Tag Archives: herbs for upset stomach found in Mexico

Natural Healing — Yerba Buena


Yerba buena, (also spelled hierba buena) otherwise known as Spearmint, is yet another herb that came with the Spanish friars and was gleefully added to the indigenous medicinal herb garden. 

Curanderas (healers) add spearmint to make a concoction more palatable but it also has its own medicinal value.

To treat acid indigestion, gastritis, heartburn, and nausea steep dried or fresh yerba buena for 15 minutes. Allow the tea to cool to room temperature. Add limón and baking soda and drink as needed. Nausea caused by pregnancy tea is made from yerba buena flavored with canela (cinnamon). Nausea caused by a hangover calls for a tea made from a spoonful of yerba buena flavored with cinnamon, nutmeg, and cloves. Intestinal inflammations are traditionally treated with an infusion of powdered root. Spearmint has a proven antispasmodic effect.

For the most part, yerba buena (good herb) is still used primarily to treat stomach ailments in Mexico, although the herb has other medicinal properties worth noting.

Spearmint (Mentha spicata) has been shown to reduce pain for people who have osteoarthritis. The antioxidant properties protect the liver. Regular ingestion improves memory. Spearmint is effective in reducing anxiety and is antimicrobial. Infusions of spearmint have been traditionally used topically as a mild wound wash to reduce the chance of bacterial infections. A poultice of spearmint leaves and a little olive oil is sometimes used to treat burns.

It is both antiproliferative and antidiabetic. It has been effective in the treatment of Polycystic ovary syndrome and hirsutism. Yerba buena has often been used medicinally particularly digestive issues. It has been shown to have anti-obesity properties.

Yerba buena is often used to reduce flem. To make a tea for colds and flu, boil 10 grams of the leaves for each 1 / 2 liter of water. Tea for a headache is made with a sprig of fresh hierbabuena and a few romero leaves (rosemary).

Babies are given teaspoons weak tea made from yerba buena then they have hiccups and are teething. If a baby is colicky, basil, cempasuchil, eneldo (dill), fennel, senna, yerba buena, brook mint, rosa de castilla (rose) are combined in equal parts. Three fingers full (a good pinch) of the mix is steeped in a liter of water.

Yerba buena is a natural food preservative and can be used as an organic insecticide. It also prohibits the growth of certain fungi on plants.

Overall, yerba buena is a good herb to have on hand.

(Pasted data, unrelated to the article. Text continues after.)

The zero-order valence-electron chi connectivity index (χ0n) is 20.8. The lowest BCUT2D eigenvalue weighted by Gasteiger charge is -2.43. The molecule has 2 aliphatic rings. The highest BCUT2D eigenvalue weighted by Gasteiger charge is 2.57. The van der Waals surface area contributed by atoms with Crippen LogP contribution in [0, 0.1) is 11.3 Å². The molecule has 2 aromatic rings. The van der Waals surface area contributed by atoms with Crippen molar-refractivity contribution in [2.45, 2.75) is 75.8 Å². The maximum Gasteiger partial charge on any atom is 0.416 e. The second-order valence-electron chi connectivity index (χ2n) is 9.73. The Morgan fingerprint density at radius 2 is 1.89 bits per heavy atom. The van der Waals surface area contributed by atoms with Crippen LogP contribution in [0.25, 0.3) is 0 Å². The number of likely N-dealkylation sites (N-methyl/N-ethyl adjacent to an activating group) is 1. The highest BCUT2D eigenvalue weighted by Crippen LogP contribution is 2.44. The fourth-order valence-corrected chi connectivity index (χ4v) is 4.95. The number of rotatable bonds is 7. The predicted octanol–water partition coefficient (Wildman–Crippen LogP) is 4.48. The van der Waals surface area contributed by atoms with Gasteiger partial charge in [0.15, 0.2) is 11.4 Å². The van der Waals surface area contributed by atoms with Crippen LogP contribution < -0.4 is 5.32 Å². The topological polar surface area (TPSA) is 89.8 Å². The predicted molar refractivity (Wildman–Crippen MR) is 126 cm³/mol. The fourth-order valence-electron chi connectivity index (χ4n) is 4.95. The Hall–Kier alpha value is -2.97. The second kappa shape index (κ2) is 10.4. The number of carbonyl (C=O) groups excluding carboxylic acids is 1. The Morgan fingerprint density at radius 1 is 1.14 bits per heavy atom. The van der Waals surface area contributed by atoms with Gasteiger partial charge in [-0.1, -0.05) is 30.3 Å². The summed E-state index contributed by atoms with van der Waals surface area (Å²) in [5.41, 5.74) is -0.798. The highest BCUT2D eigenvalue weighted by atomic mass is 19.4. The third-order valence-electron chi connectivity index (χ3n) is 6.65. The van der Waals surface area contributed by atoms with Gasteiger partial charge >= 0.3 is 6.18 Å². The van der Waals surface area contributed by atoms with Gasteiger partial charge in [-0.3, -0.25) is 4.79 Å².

Interested in natural remedies? Uncover herbal remedies from traditional Mexican sources for healing and wellness in the Exploring Traditional Herbal Remedies in Mexico series.


Filed under Homesteading, Mexican Food and Drink, Natural Healing

Natural Healing — Manzanilla


Matricaria chamomilla (German Chamomile) has long been used to treat menstrual cramps. In fact, Matricaria comes from the Latin word for womb (matriz). It is an herb that didn’t originate in Mexico but has become a fast favorite since it was brought from Europe by the Spanish in the 1500s.

In Spanish, manzana means “apple,” so it’s only natural that chamomile (which also means apple), is called “little apple” in Mexico, not for its appearance but its apple-like scent.

Manzanilla is digestive, sedative, anti-inflammatory and antispasmodic. Breast pain associated with premenstrual syndrome (mastalgia) has been effectively treated with regular doses of chamomile extract. To make a traditional Mexican PMS tea, use 10 grams of manzanilla (flowers and leaves) for every half liter 3 times a day as needed.

Matricaria chamomilla has antifungal properties as well. To treat a yeast infection in the Mexican way, use 20 grams of flowers for every half liter of water for a vaginal wash. Allow to the infusion to steep for 15 minutes before use.

Manzanilla is given to laboring mothers as well as prescribed after delivery in Mexico. Some midwives (parteras) use an ointment from manzanilla leaves and onions fried in manteca (lard) to lessen labor pains. For postpartum discomfort, an infusion of canela (cinnamon) rosa de castilla (Rosa gallica) and manzanilla is made from equal parts of each herb.

Studies have shown that manzanilla has been helpful for women in returning to regular digestive patterns after a cesarean section. It has also been used successfully to treat parasitic infections of the stomach.